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Special Article |

In Search of Fewer Independent Risk Factors

Daniel J. Brotman, MD; Esteban Walker, PhD; Michael S. Lauer, MD; Ralph G. O’Brien, PhD
Arch Intern Med. 2005;165(2):138-145. doi:10.1001/archinte.165.2.138.
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More than 1100 articles now appear annually investigating “independent risk factors” or “independent predictors” for various clinical outcomes. In medical research, independence is generally defined in a statistical sense: a variable is called an independent risk factor if it has a significant contribution to an outcome in a statistical model that includes established risk factors. As such, independence is based on a specific statistical model and depends on the set of established risk factors included in that model. Even when strong statistical evidence indicates that a variable is an independent risk factor for an outcome, this does not necessarily indicate that the risk factor causally contributes to the outcome. The opposite is also true: risk factors that have causal relationships with the outcome will not necessarily prove to be independent risk factors. These are basic statistical principles that are too often given short shrift in medical research. Herein, we discuss the clinical implications conferred by the above definition of independence, primarily using examples from recent cardiovascular literature. A glossary and schema are provided to help clinicians and researchers understand and discuss these matters effectively.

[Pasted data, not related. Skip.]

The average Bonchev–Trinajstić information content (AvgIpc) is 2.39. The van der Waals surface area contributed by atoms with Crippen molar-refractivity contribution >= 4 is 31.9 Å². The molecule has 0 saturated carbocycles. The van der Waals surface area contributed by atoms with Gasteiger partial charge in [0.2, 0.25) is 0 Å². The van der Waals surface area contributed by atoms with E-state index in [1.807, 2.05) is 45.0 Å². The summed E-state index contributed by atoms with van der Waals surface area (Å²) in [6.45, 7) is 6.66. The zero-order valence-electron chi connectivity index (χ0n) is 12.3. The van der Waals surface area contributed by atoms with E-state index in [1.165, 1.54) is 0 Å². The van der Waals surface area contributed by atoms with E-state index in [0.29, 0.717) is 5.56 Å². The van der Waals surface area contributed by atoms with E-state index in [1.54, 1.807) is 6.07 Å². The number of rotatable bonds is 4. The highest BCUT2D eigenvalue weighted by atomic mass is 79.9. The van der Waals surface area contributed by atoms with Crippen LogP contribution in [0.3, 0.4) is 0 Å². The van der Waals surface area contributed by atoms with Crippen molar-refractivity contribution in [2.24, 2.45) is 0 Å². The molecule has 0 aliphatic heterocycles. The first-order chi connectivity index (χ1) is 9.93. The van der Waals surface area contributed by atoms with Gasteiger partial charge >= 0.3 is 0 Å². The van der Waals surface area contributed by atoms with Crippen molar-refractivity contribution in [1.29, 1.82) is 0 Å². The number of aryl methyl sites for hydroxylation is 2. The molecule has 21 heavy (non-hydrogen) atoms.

Figures in this Article


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Figure 1.

Increase in the number of articles per year that contain the terms independent risk factor or independent predictor in their title or abstract.

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Figure 2.

Arrows denote causation in this idealized example to illustrate the distinctions between 3 types of risk factors. Bidirectional arrows, which may exist in real life, are not included, and this example does not include all possible relationships. In medical research, it may be impossible to discern whether a particular risk factor is a direct causal risk factor, a noncausal risk factor, or an indirect causal risk factor or if it falls into more than 1 category.

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Figure 3.

Hypothetical model with 2 uncorrelated direct causal factors, 3 noncausal risk factors, and an outcome. All variables are binary. Odds ratios (ORs) define relationships between the variables. Percentages define prevalence rates for the risk factors and the incidence rate for the outcome. For simplicity, bidirectional arrows and interaction terms are not included in this idealized example. Table 3 lists power probabilities for various statistical models applied to this scenario.

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Figure 4.

Hypothetical model in which a therapy affects a noncausal risk factor and a causal factor. When multiple clinical variables are favorably affected by an efficacious therapy, it may be impossible to discern which of these variables are causal for the outcome.

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The American Medical Association is accredited by the Accreditation Council for Continuing Medical Education to provide continuing medical education for physicians. The AMA designates this journal-based CME activity for a maximum of 1 AMA PRA Category 1 CreditTM per course. Physicians should claim only the credit commensurate with the extent of their participation in the activity. Physicians who complete the CME course and score at least 80% correct on the quiz are eligible for AMA PRA Category 1 CreditTM.
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